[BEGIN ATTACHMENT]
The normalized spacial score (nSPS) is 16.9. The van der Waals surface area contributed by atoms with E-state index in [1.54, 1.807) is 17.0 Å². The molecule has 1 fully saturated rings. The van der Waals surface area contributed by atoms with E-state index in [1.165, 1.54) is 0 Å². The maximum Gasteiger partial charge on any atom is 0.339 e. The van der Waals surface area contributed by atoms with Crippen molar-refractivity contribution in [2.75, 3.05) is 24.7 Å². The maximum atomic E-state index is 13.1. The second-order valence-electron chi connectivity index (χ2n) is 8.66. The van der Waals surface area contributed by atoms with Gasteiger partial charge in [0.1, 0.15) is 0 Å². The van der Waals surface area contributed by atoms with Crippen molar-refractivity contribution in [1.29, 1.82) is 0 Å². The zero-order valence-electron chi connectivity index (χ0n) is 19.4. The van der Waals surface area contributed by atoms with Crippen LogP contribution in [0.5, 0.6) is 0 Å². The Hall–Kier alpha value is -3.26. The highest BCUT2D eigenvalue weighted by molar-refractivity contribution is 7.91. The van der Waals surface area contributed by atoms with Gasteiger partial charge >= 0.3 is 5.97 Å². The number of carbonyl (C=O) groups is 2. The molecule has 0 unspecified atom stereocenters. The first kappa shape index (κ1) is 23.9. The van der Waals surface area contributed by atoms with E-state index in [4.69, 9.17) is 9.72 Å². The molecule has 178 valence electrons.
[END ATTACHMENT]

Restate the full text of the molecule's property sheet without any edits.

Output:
The normalized spacial score (nSPS) is 16.9. The van der Waals surface area contributed by atoms with E-state index in [1.54, 1.807) is 17.0 Å². The molecule has 1 fully saturated rings. The van der Waals surface area contributed by atoms with E-state index in [1.165, 1.54) is 0 Å². The maximum Gasteiger partial charge on any atom is 0.339 e. The van der Waals surface area contributed by atoms with Crippen molar-refractivity contribution in [2.75, 3.05) is 24.7 Å². The maximum atomic E-state index is 13.1. The second-order valence-electron chi connectivity index (χ2n) is 8.66. The van der Waals surface area contributed by atoms with Gasteiger partial charge in [0.1, 0.15) is 0 Å². The van der Waals surface area contributed by atoms with Crippen molar-refractivity contribution in [1.29, 1.82) is 0 Å². The zero-order valence-electron chi connectivity index (χ0n) is 19.4. The van der Waals surface area contributed by atoms with Crippen LogP contribution in [0.5, 0.6) is 0 Å². The Hall–Kier alpha value is -3.26. The highest BCUT2D eigenvalue weighted by molar-refractivity contribution is 7.91. The van der Waals surface area contributed by atoms with Gasteiger partial charge >= 0.3 is 5.97 Å². The number of carbonyl (C=O) groups is 2. The molecule has 0 unspecified atom stereocenters. The first kappa shape index (κ1) is 23.9. The van der Waals surface area contributed by atoms with E-state index in [4.69, 9.17) is 9.72 Å². The molecule has 178 valence electrons.